assigning the plurality of divided subjobs to the same processor element;
transmitting the matrix elements P(K, L) and P(I, L) to the processor element only when the first subjob of the plurality of subjobs is started;
receiving the matrix elements F(K, L) and F(I, L) from the processor element only when the last subjob of the plurality of subjobs is completed;
transmitting the matrix elements P(I, J) and P(K, J) to the processor element when each of the plurality of subjobs is started; and
receiving the matrix elements F(I, J) and F(K, J) from the processor element when each of the plurality of subjobs is completed, and wherein
the host computer performs a process comprising the steps of:
dividing the range of the contracted shells U to divide the job into a plurality of subjobs, if not all of the matrix elements P(I, L), P(K, L), F(I, L) and F(K, L) can be stored in the data storage means and all of the matrix elements P(I, J), P(K, J), F(I, J) and F(K, J) can be stored in the data storage means, such that the matrix elements P(K, L), P(I, L), F(K, L) and F(I, L) can be stored in the data storage means along with all of the matrix elements P(I, J), P(K, J), F(I, J) and F(K, J);
assigning the plurality of divided subjobs to the same processor element;
transmitting the matrix elements P(I, J) and P(K, J) to the processor element only when the first subjob of the plurality of subjobs is started;
receiving the matrix elements F(I, J) and F(K, J) from the processor element only when the last subjob of the plurality of subjobs is completed;
transmitting the matrix elements P(K, L) and P(I, L) to the processor element when each of the plurality of subjobs is started; and
receiving the matrix elements F(K, L) and F(I, L) from the processor element when each of the plurality of subjobs is completed.
17. The method for parallel processing according to claim 11, wherein, when not all of the matrix elements P(R, S), P(T, U), P(R, U) and P(T, S) and the matrix elements F(R, S), F(T, U), F(R, U) and F(T, S) can be stored in the data storage means provided in the processor element, the host computer performs a process comprising the steps of:
equally dividing the range of the variables U, if the sum of the numbers of the matrix elements P(R, S) and the matrix elements P(T, S) is greater than the sum of the numbers of the matrix elements P(R, U) and the matrix elements P(T, U) and not all of the matrix elements P(T, U), P(R, U), F(T, U) and F(R, U) can be stored in the data storage means, such that the matrix elements P(T, U), P(R, U), F(T, U) and F(R, U) can be stored in the data storage means;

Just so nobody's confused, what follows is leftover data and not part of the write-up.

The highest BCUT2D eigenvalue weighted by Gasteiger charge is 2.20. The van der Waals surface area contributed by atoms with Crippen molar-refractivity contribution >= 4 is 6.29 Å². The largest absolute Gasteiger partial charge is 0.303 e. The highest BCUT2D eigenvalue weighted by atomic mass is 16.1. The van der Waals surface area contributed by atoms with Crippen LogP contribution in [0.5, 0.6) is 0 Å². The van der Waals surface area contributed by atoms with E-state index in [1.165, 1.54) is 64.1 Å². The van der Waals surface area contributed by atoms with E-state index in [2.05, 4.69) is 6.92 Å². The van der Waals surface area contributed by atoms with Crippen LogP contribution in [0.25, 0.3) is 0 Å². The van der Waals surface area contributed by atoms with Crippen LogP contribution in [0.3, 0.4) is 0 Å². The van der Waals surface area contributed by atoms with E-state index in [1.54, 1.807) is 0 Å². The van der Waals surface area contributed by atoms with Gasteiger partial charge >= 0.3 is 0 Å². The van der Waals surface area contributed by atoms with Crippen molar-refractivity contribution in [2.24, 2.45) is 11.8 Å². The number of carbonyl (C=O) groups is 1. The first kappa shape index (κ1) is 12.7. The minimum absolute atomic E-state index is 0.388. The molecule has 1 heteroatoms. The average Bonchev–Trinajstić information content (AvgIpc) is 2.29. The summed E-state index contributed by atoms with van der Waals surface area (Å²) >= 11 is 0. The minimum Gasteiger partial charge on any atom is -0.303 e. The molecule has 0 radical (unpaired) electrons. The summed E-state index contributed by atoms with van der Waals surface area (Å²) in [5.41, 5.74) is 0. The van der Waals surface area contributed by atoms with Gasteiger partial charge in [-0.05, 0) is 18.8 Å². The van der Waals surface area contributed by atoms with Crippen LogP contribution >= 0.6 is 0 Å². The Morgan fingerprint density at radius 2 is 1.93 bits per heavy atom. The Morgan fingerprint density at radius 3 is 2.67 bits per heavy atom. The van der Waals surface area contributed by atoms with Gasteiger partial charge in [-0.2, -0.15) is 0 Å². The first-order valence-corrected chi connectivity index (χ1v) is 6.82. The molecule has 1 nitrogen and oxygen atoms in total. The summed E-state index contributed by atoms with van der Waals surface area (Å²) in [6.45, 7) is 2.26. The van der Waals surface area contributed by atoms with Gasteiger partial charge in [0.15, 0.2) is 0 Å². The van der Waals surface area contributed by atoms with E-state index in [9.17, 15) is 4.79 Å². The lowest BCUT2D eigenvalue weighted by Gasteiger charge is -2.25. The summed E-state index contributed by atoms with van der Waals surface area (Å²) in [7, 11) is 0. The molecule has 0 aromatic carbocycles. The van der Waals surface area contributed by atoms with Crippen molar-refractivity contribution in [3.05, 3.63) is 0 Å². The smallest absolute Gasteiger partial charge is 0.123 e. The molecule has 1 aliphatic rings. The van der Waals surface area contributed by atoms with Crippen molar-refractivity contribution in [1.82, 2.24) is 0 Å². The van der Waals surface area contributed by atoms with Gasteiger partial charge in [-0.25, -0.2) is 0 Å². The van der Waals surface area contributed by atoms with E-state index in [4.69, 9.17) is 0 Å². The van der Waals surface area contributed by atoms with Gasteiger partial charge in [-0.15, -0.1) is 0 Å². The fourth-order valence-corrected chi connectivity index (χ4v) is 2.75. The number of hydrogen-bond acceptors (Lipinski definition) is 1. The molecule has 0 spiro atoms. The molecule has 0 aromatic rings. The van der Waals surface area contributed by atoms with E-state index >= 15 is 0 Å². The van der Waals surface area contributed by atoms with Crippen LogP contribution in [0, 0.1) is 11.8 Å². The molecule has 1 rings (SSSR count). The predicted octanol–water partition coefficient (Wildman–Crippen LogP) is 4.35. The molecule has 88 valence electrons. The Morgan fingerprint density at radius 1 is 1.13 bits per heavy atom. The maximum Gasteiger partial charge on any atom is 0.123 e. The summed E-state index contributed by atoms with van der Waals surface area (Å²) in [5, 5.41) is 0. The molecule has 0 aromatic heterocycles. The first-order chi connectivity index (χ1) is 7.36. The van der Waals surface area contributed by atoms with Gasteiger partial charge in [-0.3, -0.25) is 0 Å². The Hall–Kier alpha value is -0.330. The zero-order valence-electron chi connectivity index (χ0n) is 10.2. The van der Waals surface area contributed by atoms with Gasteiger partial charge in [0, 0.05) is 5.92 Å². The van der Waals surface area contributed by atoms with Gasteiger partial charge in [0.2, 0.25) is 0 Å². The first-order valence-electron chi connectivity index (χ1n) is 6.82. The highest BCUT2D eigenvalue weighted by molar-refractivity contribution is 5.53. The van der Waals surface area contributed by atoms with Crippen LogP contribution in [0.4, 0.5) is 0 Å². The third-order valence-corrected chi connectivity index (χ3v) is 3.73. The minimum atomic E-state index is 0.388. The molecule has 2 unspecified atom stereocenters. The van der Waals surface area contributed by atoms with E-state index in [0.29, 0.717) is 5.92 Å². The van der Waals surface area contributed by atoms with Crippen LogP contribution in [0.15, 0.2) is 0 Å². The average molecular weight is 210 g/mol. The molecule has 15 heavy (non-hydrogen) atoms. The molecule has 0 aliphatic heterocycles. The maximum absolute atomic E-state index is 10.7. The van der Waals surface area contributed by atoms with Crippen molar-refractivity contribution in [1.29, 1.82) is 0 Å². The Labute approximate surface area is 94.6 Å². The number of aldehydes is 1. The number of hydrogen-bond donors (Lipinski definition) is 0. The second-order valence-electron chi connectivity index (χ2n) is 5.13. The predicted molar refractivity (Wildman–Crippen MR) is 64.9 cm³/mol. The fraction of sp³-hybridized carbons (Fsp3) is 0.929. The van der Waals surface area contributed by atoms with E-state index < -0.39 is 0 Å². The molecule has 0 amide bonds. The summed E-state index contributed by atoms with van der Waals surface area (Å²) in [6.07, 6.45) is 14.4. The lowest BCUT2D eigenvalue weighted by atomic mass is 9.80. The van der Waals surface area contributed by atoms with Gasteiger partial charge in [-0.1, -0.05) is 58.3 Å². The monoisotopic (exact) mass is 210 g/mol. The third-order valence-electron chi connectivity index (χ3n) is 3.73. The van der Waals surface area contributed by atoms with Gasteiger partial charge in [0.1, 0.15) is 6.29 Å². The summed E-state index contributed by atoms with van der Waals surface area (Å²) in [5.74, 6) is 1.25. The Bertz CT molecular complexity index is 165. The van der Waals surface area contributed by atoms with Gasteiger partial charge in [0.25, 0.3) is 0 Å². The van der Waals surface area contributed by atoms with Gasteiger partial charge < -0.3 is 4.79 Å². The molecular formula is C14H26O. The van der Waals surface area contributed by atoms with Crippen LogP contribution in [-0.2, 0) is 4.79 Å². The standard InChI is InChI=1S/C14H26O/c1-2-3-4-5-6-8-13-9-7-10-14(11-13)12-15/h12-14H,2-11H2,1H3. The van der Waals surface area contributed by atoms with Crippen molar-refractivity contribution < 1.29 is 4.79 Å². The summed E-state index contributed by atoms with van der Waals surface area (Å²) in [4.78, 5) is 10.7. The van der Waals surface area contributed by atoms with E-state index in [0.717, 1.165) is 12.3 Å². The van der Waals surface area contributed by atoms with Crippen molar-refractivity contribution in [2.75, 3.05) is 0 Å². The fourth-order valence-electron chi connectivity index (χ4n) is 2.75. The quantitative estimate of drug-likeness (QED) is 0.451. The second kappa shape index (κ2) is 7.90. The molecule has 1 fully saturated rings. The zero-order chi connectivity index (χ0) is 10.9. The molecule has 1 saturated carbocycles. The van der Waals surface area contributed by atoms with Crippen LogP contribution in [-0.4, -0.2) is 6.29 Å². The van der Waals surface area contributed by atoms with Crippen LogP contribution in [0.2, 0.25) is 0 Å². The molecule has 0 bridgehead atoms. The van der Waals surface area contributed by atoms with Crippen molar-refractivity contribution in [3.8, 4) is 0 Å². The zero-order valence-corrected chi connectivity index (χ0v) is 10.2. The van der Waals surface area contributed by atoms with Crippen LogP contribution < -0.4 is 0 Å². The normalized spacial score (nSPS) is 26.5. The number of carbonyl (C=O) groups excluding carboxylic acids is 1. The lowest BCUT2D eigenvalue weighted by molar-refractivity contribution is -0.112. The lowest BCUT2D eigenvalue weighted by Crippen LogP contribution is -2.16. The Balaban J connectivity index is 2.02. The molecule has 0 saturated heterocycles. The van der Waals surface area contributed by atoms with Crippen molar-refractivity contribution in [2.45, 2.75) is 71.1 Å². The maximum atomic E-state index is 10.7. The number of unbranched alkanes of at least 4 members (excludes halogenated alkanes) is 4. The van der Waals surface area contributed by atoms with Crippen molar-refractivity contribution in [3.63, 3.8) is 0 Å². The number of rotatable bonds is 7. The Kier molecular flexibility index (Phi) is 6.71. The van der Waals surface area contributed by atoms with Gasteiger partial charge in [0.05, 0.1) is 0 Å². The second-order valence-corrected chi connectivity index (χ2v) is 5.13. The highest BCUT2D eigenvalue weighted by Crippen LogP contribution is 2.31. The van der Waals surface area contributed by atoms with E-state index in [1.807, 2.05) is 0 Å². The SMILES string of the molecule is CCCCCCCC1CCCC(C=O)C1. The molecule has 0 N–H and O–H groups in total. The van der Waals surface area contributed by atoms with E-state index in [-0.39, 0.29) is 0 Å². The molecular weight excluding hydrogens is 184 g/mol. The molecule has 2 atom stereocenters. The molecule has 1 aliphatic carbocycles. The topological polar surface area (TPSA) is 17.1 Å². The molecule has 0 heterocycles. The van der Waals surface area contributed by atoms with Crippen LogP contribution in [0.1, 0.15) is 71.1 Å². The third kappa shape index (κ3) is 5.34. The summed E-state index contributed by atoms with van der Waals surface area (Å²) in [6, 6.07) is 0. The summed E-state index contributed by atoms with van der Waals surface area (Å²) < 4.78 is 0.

dividing the range of the variables S to divide the job into a plurality of subjobs such that the matrix elements P(R, S), P(T, S), F(R, S) and F(T, S) can be stored in the storage means along with the equally divided matrix elements P(T, U), P(R, U), F(T, U) and F(R, U);
assigning the plurality of divided subjobs to the same processor element;
transmitting the matrix elements P(T, U) and P(R, U) to the processor element only when the first subjob of the plurality of subjobs is started;
receiving the matrix elements F(R, U) and F(R, U) from the processor element only when the last subjob of the plurality of subjobs is completed;
transmitting the matrix elements P(R, S) and P(T, S) to the processor element when each of the plurality of subjobs is started; and
receiving the matrix elements F(R, S) and F(T, S) from the processor element when each of the plurality of subjobs is completed, and wherein
the host computer performs a process comprising the steps of:
equally dividing the range of the variables S, if the sum of the numbers of the matrix elements P(R, S) and the matrix elements P(T, S) is smaller than or equal to the sum of the numbers of the matrix elements P(R, U) and the matrix elements P(T, U) and not all of the matrix elements P(R, S), P(T, S), F(R, S) and F(T, S) can be stored in the data storage means, such that the matrix elements P(R, S), P(T, S), F(R, S) and F(T, S) can be stored in the data storage means;
dividing the range of the variables U to divide the job into a plurality of subjobs such that the matrix elements P(T, U), P(R, U), F(T, U) and F(R, U) can be stored in the data storage means along with the equally divided matrix elements P(R, S), P(T, S), F(R, S) and F(T, S);
assigning the plurality of divided subjobs to the same processor element;